My body is like a jackass brother to me: I can live with it, but I hate how it acts. It stores abdominal fat like Iran stores uranium. My legs develop faster than my arms. And at age 38, despite regular sweat sessions and a respectable diet, I can't seem to drop back below 200 pounds. My odds of having abs or a V-shaped torso grow longer by the day. Strike that. I do have them. I just carry them in a supple, 20-pound man-purse around my waist.
Aw, here I go again. Pissed off at the body. It's not like it scooped up a gun, pointed it at its own head, and ordered itself to drink Budweiser for 23 years straight. Still, pretending that's what happened is easier. And I'm not the only one who thinks that way. If there's one area where men and women are equal, it's flawed logic. You won't find a man on earth who has uttered the immortal line "Do these pants make me look fat?" However, when checking out the mirror he will wonder, "Do these pants hide my gut enough to get me laid?" It's the same thing fundamentally, and it defines that irresistible logic gap we all try to leap: If the body looks like crap, recalibrate the pants.
It's Not About The Pants
This body image nonsense starts when we're young. I was overweight at 12. Not obese, but I had a gut. And I'd hear things. Someone would point me out at the swimming pool: "He's the fat one." In college, when I was all of 190 pounds at 6 feet tall, my buddy's girlfriend said after meeting me, "He'd be cute if he weren't so fat." Come on, 6'0" and 190 pounds isn't exactly John Candy Land.
Guys are just as sensitive as women about how their bodies look, but actually admitting it is where the genders diverge. Women ask us how they look all the time. But we know how we look and we don't need the extra punch of knowing how we look to you. So we solve the problem as quickly as we can: We stuff ourselves into the pants, drape an untucked shirt over the gut, and accept that it's the best we can do for the short term. Then we go about solving the other solvable things in our day.
As for the long term? Here's the logic: If carrying the extra 20 isn't the fault of the male body, the pants, or society (no man can sue McDonald's and still call himself a man), then it must be a fault of character. My own fault. Welcome to the bowels of the male mind, where the truth is suppressed faster than a White House whistle-blower. And the truth sounds like this: I drink the beer, I revel in the food and the belching, I'm the heart attack waiting to happen. But screw it all, I WILL NOT CHANGE. Because it's too...damn...HARD. Now, would you like to hear a man actually say that? While weeping? Don't answer.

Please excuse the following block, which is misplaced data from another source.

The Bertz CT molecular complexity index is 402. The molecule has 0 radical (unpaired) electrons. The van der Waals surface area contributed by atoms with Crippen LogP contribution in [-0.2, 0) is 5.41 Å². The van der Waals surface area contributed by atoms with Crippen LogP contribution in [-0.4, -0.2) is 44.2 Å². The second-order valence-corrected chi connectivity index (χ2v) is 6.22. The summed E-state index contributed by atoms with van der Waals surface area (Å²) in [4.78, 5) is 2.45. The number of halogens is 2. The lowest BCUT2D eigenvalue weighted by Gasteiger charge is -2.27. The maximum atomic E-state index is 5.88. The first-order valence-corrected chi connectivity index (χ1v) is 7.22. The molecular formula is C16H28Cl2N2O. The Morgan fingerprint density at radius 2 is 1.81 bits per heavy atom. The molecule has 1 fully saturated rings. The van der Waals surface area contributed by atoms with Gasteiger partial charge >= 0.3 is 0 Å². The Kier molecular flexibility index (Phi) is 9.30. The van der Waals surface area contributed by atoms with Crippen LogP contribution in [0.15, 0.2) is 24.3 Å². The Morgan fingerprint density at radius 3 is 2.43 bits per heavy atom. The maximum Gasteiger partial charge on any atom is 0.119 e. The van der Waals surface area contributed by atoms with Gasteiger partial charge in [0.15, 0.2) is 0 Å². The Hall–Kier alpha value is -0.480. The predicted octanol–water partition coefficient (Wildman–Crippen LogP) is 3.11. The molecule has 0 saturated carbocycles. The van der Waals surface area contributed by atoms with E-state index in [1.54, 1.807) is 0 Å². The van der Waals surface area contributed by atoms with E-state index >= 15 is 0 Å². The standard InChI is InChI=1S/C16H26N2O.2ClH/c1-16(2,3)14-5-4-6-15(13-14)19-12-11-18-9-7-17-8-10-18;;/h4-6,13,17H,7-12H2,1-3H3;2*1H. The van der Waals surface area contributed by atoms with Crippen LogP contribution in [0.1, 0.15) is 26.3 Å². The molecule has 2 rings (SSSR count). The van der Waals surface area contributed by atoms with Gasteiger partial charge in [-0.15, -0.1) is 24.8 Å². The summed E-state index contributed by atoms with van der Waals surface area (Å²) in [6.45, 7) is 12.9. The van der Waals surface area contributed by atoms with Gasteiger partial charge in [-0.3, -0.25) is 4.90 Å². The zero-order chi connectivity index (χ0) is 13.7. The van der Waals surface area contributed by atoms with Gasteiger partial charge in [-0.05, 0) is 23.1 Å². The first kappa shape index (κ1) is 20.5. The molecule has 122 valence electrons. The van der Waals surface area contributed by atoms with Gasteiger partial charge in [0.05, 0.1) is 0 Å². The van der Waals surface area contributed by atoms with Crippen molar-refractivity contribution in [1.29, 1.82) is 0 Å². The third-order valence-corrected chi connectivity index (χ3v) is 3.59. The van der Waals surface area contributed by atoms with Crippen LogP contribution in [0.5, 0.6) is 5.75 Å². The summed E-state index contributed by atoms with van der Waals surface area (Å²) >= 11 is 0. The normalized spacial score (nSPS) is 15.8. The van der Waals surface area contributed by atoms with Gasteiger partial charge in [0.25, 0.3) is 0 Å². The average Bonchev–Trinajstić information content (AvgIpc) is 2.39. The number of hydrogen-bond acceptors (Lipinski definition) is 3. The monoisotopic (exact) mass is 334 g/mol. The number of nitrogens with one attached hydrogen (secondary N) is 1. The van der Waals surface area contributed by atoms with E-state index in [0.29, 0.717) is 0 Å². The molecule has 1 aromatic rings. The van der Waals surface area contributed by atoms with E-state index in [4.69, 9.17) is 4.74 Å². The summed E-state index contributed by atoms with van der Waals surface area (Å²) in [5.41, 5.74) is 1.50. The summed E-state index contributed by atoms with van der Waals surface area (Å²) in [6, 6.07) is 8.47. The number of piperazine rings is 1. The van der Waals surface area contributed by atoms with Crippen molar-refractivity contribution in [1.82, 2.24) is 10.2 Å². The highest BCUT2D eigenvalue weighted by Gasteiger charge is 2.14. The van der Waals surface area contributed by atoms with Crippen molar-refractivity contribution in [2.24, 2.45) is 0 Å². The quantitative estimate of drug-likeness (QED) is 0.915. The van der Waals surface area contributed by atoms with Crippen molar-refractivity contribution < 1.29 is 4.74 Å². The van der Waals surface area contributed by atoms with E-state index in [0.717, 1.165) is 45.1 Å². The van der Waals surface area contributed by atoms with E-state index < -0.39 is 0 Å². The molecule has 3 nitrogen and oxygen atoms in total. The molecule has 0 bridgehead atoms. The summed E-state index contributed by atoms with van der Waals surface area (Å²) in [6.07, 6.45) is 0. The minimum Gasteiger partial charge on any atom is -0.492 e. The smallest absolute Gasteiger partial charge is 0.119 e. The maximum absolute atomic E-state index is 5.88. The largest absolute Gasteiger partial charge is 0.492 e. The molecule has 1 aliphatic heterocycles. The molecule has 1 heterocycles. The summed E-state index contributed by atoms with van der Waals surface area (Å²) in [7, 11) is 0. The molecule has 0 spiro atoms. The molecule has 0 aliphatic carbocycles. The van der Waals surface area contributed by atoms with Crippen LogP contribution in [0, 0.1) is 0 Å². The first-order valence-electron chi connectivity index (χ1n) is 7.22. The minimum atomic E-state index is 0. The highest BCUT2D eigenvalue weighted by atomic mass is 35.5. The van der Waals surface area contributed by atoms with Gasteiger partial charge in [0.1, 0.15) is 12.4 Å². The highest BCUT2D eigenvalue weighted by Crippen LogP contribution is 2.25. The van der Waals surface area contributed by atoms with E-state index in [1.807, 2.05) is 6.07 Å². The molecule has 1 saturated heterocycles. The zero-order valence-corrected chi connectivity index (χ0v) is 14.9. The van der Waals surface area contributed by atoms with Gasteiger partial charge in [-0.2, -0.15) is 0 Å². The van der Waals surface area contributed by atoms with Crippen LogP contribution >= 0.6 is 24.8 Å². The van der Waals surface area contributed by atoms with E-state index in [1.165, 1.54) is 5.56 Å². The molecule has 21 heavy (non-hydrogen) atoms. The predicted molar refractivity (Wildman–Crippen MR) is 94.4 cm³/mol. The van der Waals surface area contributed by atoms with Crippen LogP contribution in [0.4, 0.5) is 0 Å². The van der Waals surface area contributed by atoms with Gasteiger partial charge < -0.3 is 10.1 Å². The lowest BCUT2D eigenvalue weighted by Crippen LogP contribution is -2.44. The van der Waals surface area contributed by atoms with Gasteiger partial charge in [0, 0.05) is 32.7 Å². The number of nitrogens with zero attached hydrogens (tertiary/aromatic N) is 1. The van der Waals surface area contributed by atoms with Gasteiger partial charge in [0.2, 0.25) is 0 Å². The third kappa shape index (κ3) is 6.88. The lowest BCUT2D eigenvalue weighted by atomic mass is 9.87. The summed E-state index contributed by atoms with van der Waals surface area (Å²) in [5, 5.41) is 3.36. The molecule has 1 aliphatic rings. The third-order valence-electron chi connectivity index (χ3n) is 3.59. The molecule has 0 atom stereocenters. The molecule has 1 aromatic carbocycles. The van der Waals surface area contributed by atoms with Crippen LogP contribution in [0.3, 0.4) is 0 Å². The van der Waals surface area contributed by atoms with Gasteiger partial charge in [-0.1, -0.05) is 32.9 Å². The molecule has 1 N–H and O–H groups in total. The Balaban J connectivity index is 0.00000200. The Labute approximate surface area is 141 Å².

Mirror of the Soul
It's this inner turmoil that finally sends us to the gym, where we can solve the immediate problem: inactivity. And where we can continue to ignore the tougher-to-solve character question. It's also where we face the one object that crystallizes the relationship between men and body image: the wall-length mirror.
I'm one of those guys who use them. I want to look, especially as my body improves. That's why you should never believe men who say they don't like mirrors at the gym. They're selling modesty they don't have -- I guarantee that they're checking themselves out peripherally. Right after they check you out.
And the guys who do gaze at their reflections all the time? Admiring their form, sure -- damn well studying it. But not their lifting form. The cephalic veins in their biceps. The cords pulsing in their necks. The ridged flow of their quads. My God, is that a new vein in my forearm? We live for that stuff. I like it so much that frequently I'm tempted to spend the rest of the day trying to get to second base with my pecs.
Maybe it's delusional, but I can't quit trying to solve the bigger issue of character. There will come a day when I'll be 180 pounds again, and it won't be from chemotherapy. So what's the holdup? It's only 20 pounds. Maybe because the effort necessary would force me to transform my spirit before my body and address issues like discipline, weak will, and oh yes, beer. Impossible? Well, I've failed so far. But if I quit trying, then I line up with the corpulent guys who really don't care. The ones who have degenerated from body-image issues to health issues, smothering a bar stool and using their exposed butt crack as a middle finger to the world. Nobody wants to be that guy.
I should just admit it. I know exactly why I will eventually make that ultimate change, because I believe that men and women think the same things and share the same goals. You, when you go to yoga and kickboxing classes. Us, when we lie beneath a full barbell, punch a heavy bag, or mix a protein shake. We hate how we look because we want to look better. And we want to look better because we want you. That's the real reason. In the end, it's all about getting into our pants. And yours.